the commands directly on the server's keyboard. After processing the
KEYBOARD.IN file, REDD erases it.

If REDD is in the middle of processing a KEYBOARD.IN file from
another user, the new KEYBOARD.IN file will overwrite the file that is
currently being pro~cessed. To avoid this danger, you should first
determine whether a KEYBOARD.IN file is already on the REDD drive before
copying a new file to it. A simple DIR inquiry will suffice.

Because you may have to include nonstandard characters--function
keys, for example--in your KEYBOARD.IN file, REDD provides a method to
pass these keystrokes to the server. The keycodes used to send these
non-ASCII keys consist of the scan code of each key plus 80h. For example,
to pass an F10 keystroke to the server keyboard, you would put byte C4h
in KEYBOARD.IN. (The scan code for the F10 key is 44h, which, when added
to 80h, equals C4h.) REDD subtracts the 80h and places the remainder
in the scan code portion of the keystroke. The scan code, along with a
zero for the ASCII field, is then stuffed into the server's BIOS keyboard
buffer.

REDD is not designed for applications such as word processing, where
you need to interact continuously with the screen. It's designed to
speed the execution of compilers and the like, which produce output files.
At the same time, when your commands execute you do need to be able to
see the server's response on your monitor. Thus, on its RAM disk, REDD
creates a read-only file called SCREEN.OUT. This file stores the last
1,024 bytes of data printed on the server's screen. Note that REDD
captures screen data written using the BIOS video services only, and not
that which an application might write directly to the screen. You can
TYPE the SCREEN.OUT file to see it on your display, or copy it to your
disk and call it up from there.

One warning is in order. Although ANSI.SYS uses the BIOS routine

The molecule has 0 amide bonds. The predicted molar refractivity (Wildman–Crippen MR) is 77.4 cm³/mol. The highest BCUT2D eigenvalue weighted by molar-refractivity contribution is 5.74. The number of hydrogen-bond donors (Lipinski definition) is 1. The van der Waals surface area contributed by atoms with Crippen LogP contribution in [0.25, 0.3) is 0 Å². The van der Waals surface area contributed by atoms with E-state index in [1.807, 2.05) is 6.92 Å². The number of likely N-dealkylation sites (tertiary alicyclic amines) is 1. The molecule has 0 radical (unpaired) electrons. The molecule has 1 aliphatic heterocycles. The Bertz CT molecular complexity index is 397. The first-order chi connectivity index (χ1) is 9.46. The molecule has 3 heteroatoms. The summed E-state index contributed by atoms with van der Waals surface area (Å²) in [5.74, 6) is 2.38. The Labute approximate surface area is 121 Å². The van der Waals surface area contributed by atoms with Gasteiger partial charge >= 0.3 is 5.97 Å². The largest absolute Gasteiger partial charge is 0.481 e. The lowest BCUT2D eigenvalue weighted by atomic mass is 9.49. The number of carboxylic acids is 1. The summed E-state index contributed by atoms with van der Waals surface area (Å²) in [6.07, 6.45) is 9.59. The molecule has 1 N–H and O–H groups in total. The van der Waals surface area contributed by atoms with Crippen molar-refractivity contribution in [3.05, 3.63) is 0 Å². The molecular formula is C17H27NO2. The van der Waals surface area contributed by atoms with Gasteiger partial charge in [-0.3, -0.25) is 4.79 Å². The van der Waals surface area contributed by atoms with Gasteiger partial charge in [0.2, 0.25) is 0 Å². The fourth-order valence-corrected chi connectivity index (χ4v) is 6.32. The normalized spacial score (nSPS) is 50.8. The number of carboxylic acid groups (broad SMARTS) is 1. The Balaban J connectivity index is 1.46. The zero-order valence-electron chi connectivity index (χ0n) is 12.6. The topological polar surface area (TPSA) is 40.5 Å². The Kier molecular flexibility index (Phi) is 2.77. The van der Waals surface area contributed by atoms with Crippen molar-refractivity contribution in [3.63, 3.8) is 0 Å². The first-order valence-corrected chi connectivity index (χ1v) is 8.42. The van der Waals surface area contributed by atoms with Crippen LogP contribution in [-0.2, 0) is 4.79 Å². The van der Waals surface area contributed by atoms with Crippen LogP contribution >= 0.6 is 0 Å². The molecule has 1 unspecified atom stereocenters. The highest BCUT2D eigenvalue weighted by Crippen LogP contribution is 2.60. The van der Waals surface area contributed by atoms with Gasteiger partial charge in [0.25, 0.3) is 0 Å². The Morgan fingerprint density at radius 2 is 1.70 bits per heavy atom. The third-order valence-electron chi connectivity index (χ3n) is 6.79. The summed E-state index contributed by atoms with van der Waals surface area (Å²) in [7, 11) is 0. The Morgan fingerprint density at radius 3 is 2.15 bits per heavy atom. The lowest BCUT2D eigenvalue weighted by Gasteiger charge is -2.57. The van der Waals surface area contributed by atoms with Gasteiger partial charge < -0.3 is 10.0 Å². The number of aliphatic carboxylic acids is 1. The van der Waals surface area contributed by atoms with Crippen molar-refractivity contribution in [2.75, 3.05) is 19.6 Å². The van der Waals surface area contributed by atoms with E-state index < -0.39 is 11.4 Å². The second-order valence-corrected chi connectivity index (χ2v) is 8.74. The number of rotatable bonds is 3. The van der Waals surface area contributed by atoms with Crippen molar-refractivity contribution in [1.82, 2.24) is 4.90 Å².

to write to the screen, it does not use the carriage return and line-feed
characters to terminate each line. REDD makes an attempt to interpret
screens written under ANSI.SYS correctly, but it is sometimes unable to
capture them perfectly.

Aside from the files KEYBOARD.IN and SCREEN.OUT, the REDD disk acts
like any other RAM disk. Small files can be copied to and from it, though
you must remember that any files copied to the REDD disk will take up
disk space that could be used for a KEYBOARD.IN file.

DOUGLAS BOLING IS A CONTRIBUTING EDITOR TO PC MAGAZINE.
-------------------------------------------------------------------------

SAMPLE KEYBOARD.IN FILE

rem
rem Comments can be inserted in KEYBOARD.IN files, COMMAND.COM
rem ignores REM statements. Think of the KEYBOARD.IN file as a
rem script file you would pipe to a program.
rem

rem
rem Assemble REDD using server's CPU. Directories are specified from the
rem server's point of view because I don't know the server's PATH.
rem

c:
cd \projects\redd
d:\lang\masm\masm redd;
d:\lang\masm\link redd;
c:\dos\exe2bin redd redd.com

rem
rem You can also use FOR statements, just remember to use only one % sign
rem

for %a in (*.bak) do del %a

rem
rem IF statements can be used, but GOTO statements don't work.
rem

if EXIST *.tmp del *.tmp

rem
rem The following statements show how to enter a program and exit
rem using a function key.
rem
rem NOTE! Once we are in WordPerfect, we can't use REM statements.
rem They only work when talking to COMMAND.COM. The graphics character
rem is an F7 to exit WP.
rem

d:\wp\wp c:\temp.fil
Now is the time for all good men to come to the aid of their country.

Temp file long name
doc

y

rem
rem Back to COMMAND.COM
rem
type c:\temp.fil

del c:\temp.fil

Figure 1: The KEYBOARD.IN file contains a list of commands to be executed,
in order, by the server.
--------------------------------------------------------------------------